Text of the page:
The secular world cultivates these desires through intense marketing. The world sets trends for every detail — the wedding-party attire, the ceremony order, the cake, and even the gift and bill-paying etiquette specifications. Even the tourist industry engages in the sale of honeymoon packages. Despite the influence of secular data, how does a wise woman interpret the wedding ceremony and marriage institution?

Christians ought to analyze any aspect of marriage from a biblical point of view. Christians, more than other men, should understand what marriage is all about. What is the purpose of marriage from a biblical point of view? Marriage was the first human institution founded by God (Genesis 2:24). This lifelong partnership was total and complete, with one man and one woman to become one body. What were God’s intended purposes for marriage? Why is marriage important to God?


The primary reason that marriage is important to God is that it is part of His orchestrated plan to show the world a view of His love for men and women. Marriage is a way for married couples to express their love for God. The wedding service is not a means to an end in itself; neither is marriage. Marriage is a way of worshiping and glorifying God. Young women who see marriage as their primary objective are transforming marriage and family into an idol. God intended marriage to be a happy state of shared service to Him.

God made marriage a bond, not a contract (Malachi 2:14; Proverbs 2:16-17). It is essential to understand the difference between the two of them. There are three significant differences:

1. The covenant is based on trust between the parties. The contract is based on distrust.

2. The covenant is based on immense responsibility. The contract shall be based on limited liability.

3. A covenant cannot be violated if new circumstances occur. A contract can be terminated by mutual consent.

The marriage covenant between a husband and wife is thus a detailed and lifelong engagement. This form of marriage covenant was instituted by God to offer an image of Christ’s love and relationship to His Church of believers (Ephesians 5:22-33; Revelation 21:2, 9).

Few life conditions test true Christianity more than the intimacy of the bond of marriage. Due to the intimate nature of the marital relationship, the sins of selfishness, arrogance, laziness, and impatience are readily revealed daily. The Apostle Paul vividly portrayed our human nature in 2 Timothy 3:1-13, when he described us as greedy, arrogant, and unloving.

Such tendencies are superimposed on marriage and test Christian character in sacrificial love, loyalty, obedience, redemption, and perseverance. Living together in peace with one’s spouse requires the other party to be wise enough to follow biblical means of dispute resolution and show Christian love.

The wise woman knows that, as she tries to model the relationship of Christ to His Church, she will have to mature her Christian character. Subsequently, she may experience opportunities to illustrate the character in her marital relationship, which eventually enables her to fulfill God’s intent for her marriage — Christ’s modeling and His relationship with His Bride, the Church. Both husbands and wives must seek love as described in Ephesians 5:25-30, a sacrificial, purifying, and steadfast love.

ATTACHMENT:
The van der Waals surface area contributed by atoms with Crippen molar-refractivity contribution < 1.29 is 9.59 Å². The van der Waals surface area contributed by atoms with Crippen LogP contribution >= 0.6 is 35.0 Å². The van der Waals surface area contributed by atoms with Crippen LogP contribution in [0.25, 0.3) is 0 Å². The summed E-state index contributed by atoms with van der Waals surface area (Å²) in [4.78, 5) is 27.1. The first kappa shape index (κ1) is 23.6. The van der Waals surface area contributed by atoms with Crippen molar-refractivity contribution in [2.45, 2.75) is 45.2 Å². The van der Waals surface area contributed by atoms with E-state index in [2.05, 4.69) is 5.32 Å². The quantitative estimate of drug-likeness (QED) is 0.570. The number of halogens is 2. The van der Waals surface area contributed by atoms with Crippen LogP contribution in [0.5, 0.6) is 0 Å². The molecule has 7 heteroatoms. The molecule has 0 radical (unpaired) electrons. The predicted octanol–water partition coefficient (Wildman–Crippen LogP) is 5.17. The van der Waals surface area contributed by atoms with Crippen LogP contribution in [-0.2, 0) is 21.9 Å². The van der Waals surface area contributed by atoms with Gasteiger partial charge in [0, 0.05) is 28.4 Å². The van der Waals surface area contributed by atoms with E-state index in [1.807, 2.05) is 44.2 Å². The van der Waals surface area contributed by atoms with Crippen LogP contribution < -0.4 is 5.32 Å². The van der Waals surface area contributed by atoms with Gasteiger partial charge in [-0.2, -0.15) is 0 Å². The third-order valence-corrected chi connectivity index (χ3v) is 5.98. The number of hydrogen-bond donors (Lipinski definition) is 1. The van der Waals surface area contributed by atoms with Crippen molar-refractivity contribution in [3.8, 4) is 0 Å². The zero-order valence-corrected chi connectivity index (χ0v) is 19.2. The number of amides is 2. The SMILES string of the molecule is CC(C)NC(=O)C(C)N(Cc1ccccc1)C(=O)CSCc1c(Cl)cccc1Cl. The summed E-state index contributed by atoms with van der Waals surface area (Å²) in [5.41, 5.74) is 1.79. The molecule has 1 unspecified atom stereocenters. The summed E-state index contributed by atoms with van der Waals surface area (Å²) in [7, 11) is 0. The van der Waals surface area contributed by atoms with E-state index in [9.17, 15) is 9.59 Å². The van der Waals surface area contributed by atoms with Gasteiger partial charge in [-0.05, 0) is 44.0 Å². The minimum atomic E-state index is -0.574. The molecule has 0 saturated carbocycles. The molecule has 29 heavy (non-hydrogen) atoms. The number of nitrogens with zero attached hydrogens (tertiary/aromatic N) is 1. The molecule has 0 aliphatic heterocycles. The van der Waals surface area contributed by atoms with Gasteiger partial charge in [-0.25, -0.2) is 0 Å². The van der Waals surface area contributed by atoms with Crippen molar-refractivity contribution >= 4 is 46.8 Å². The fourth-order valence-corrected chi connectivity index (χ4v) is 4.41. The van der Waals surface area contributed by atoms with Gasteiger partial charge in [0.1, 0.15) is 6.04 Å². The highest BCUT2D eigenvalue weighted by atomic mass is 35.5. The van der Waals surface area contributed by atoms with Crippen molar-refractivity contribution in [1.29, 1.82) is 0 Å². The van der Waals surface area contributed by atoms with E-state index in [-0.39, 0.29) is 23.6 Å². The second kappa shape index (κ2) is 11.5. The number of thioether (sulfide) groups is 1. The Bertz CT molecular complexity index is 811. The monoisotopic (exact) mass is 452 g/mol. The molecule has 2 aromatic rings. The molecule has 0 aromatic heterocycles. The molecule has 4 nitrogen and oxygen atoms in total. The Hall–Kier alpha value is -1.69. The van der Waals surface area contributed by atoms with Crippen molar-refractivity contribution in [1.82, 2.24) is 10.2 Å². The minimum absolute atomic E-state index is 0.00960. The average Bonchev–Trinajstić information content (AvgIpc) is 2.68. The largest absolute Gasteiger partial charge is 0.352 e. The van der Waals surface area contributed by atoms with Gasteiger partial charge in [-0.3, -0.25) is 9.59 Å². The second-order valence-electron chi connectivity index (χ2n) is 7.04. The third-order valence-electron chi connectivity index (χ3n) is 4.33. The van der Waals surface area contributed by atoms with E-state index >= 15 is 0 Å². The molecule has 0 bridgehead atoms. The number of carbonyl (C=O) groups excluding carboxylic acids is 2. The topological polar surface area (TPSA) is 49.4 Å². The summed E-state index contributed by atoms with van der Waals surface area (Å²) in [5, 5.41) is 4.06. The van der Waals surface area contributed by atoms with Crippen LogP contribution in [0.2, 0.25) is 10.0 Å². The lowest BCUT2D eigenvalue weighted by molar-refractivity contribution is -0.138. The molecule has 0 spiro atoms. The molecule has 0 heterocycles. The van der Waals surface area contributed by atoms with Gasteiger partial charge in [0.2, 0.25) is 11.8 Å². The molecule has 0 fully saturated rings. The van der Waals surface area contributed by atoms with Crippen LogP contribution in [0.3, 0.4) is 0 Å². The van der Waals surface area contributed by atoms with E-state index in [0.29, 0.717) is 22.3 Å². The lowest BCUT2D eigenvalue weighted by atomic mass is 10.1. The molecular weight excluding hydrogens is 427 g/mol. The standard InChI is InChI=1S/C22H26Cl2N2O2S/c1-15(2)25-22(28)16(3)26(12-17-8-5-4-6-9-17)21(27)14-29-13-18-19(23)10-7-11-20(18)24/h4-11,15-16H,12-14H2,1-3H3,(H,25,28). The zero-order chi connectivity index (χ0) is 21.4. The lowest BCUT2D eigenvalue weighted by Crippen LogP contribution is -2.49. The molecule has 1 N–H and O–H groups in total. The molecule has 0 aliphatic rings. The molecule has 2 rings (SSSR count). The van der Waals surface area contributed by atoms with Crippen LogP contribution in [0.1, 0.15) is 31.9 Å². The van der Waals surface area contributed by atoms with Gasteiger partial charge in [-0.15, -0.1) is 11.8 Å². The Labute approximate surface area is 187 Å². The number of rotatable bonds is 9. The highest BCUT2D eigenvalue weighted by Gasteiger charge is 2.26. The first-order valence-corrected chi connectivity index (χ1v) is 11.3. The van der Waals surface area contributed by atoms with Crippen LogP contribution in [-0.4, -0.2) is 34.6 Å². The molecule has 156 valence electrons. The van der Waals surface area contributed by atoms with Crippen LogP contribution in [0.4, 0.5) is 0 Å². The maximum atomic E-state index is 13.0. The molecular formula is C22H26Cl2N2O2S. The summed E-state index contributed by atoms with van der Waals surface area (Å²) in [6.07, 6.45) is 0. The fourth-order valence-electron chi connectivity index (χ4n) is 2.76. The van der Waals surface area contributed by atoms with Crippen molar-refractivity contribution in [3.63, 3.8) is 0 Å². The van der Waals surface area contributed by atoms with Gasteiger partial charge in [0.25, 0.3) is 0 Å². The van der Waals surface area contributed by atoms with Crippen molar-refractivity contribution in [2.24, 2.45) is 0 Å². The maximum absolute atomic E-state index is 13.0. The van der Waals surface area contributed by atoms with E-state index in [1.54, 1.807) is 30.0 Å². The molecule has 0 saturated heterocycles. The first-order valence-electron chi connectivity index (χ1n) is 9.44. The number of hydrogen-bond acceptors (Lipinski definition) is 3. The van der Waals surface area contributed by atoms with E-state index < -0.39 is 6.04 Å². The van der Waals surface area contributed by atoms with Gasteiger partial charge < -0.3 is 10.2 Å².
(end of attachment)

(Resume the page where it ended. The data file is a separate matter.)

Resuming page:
Once a wise woman accepts God’s marriage’s primary objective, she will experience several secondary meanings or blessings of a relationship of honor to Christ. Many women prefer to follow these secondary motives over the primary purpose of God. Although secondary purposes are excellent and deserving of fulfillment, they should be seen as rewards derived from God’s primary purpose of marriage — modeling Christ’s love for His Church through the Christian character’s development. Secondary purposes for marriage can include:

1. COMPANIONSHIP: affection, devotion, and genuine fellowship, which develops out of oneness of spirit as the model of the unconditional love of Christ by each partner (Amos 3:3).

2. ENJOYMENT: The physical relationship represents the loyalty and affection expressed among marriage partners who have become “one flesh” (Hebrews 13:4).

3. FRUITFULNESS: The gift of children in a marital relationship allows the relationship to replicate itself physically. It is an example of “oneness,” which results in marriage (Genesis 1:28; 1 Peter 3:7).

4. PROTECTION: The husband protects his wife by laying down his life for her. The wife is to protect the home, and the parents together protect their children and raise a godly seed (Psalm 112:1-2).

When secondary reasons for marriage are put above the primary reason, it often results in resentment, fearfulness, and disillusionment. For example, a woman who has made the primary goal of marriage fruitfulness would be devastated and unfulfilled if she ends up not having issues of her own.

A woman who has made companionship or pleasures her primary purpose of marriage will want to be fulfilled through other relationships or outlets if her husband does not fully meet her every need.

A woman who wants security and safety may feel afraid or unsafe when finances are restricted, and resources are limited.


Maintaining a godly view of the purpose of marriage provides the basis for a healthy marital relationship. Marriage is a spiritual endeavor rather than being dependent on financial status, bearing a child, or securing a specific job. Being able to accomplish God’s predetermined pattern and purpose for marriage would inspire wise women to cultivate a Christ-like character.

God intended the marriage relationship to be the hallmark of the Christian home. The love relationship between husband and wife will offer the most transparent picture of the love of Christ. The model provides for children, the Church, and the world will effectively be drawn to Christ’s love.


It is not written anywhere in the Bible that all Christians should be married. But the chapter of Ephesians refers explicitly to the form of the relationship established by the husband and wife. Instead, in the New Testament, Jesus begged to remain as single and pure as he did. He suggested marriage only if the person cannot resist the sexual urge for women/men and get married and do so only with the wife, rather than having unholy and unholy thoughts about others.